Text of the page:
Editorial Feature

How are Fiber Optic Sensors Used in the Aerospace Industry?

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The global aviation industry is witnessing significant growth, with demand for passenger air travel increasing at a faster rate than the 20-year average, and an expansion of 7% in 2018. Growth in the industry is helping to fuel advancements in aviation technology, making it more efficient and safer, with fewer emissions.

Use of Sensors in Aviation Technology

A significant step forward in aviation technology has been the use of sensors. They are used to measure, monitor, and analyze data from numerous sources, as well as reporting back any potential dangers to pilots and on-ground support facilities instantly. Sensors can monitor the structural health of the plane, and enhance operations through reducing fuel usage and calculating the shortest flight paths.

One part of the aviation sensors market is gaining significant traction, and that is fiber optic sensors. It has become a popular piece of equipment because it is considered to be an intrinsically safe component, with the ability to resist harsh environmental forces.

For example, the sensors can reliably withstand intense electromagnetic interference (EMI) caused by thunderstorms and snowstorms. They can also withstand high temperatures, as well as chemical corrosion, high pressures, and high voltages.

Fiber Optic Sensors

Other than being very durable, fiber optic sensors are light and small, meaning that they can be used to replace weightier monitoring systems while maintaining high sensitivity and long-range operation. They are also easy to adapt to different applications and require almost no maintenance.

With fiber optic sensors, the critical measurements of pressure, temperature, deformation, and strain can all be monitored on one single interface.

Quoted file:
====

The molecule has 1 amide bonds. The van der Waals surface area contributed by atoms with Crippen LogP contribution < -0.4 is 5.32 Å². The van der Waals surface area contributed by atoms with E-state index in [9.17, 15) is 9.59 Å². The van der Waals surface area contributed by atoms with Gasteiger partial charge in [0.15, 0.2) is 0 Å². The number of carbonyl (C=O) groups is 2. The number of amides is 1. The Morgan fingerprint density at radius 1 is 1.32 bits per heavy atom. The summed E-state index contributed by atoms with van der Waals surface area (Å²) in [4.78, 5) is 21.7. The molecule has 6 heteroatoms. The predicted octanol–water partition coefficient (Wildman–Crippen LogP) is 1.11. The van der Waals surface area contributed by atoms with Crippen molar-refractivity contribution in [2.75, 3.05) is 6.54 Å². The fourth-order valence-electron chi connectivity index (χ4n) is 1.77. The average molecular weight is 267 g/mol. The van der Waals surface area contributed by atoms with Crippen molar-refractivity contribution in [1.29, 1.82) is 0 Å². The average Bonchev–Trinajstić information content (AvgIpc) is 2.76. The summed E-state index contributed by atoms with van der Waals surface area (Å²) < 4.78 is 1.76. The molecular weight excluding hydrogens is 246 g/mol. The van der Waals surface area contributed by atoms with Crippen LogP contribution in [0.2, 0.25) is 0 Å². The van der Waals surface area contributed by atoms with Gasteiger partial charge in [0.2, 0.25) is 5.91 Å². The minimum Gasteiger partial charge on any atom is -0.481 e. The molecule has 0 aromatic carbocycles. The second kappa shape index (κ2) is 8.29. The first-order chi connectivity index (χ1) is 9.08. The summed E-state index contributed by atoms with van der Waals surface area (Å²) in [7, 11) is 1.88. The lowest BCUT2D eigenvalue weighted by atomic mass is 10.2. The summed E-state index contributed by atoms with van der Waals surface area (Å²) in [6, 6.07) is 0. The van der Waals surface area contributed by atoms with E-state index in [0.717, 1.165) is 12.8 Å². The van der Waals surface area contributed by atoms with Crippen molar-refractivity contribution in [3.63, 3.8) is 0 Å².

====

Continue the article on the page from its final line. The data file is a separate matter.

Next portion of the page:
Today, fiber optic sensors in aviation are being used for numerous applications, including hard landing detection, hydraulic temperature, and pressure monitoring, fuel tank level monitoring, and surveillance of fuel management systems. They are also replacing RVDT (Rotary Variable Differential Transformer) and LVDT (Linear Variable Differential Transformer) measures of flight controls.

In addition, fiber optic sensors are being used for strain monitoring of critical components, such as the landing gear and rotating components, like the rotor and the blades.

The sensors have also found applications in feeding back real-time measurements of weight distribution. Further to this, the sensors are able to test the structural integrity of the wings and fuselage, as well as judge the performance of the engines, the load on the landing gear, and icing on the wings.

The future is likely to see an increased focus on the use of fiber optic sensors in aircraft  to improve on the safety of the industry, as well as to extend the life of the aircraft, reduce the need for lengthy and expensive maintenance procedures, and to boost the efficiency of air travel.

Benefits of Fiber Optic Sensors

The specific benefits of using these sensors to measure and report data include: reducing the weight of the craft by replacing larger systems, reducing costs (as they are cheaper than other types of equipment), and providing data that helps flights become more fuel-efficient. They can also provide measurements that are not possible with other components.

One final benefit of using fiber optic sensors over other alternatives is that they can be installed in a fraction of the time compared with their counterparts. Due to the nature of how fiber optics work, multiple sensors can be integrated within a single fiber, meaning that installation only requires one fiber to be attached to the craft and connected to the data acquisition equipment.

With their vast applications in aviation, we can expect to see fiber optic sensors continuing to make noise in the industry, as we see them enabling the sector to reach significant safety and emission reduction goals.

Source

Disclaimer: The views expressed here are those of the author expressed in their private capacity and do not necessarily represent the views of AZoM.com Limited T/A AZoNetwork the owner and operator of this website. This disclaimer forms part of the Terms and conditions of use of this website.

Sarah Moore

Written by

Sarah Moore

After studying Psychology and then Neuroscience, Sarah quickly found her enjoyment for researching and writing research papers; turning to a passion to connect ideas with people through writing.

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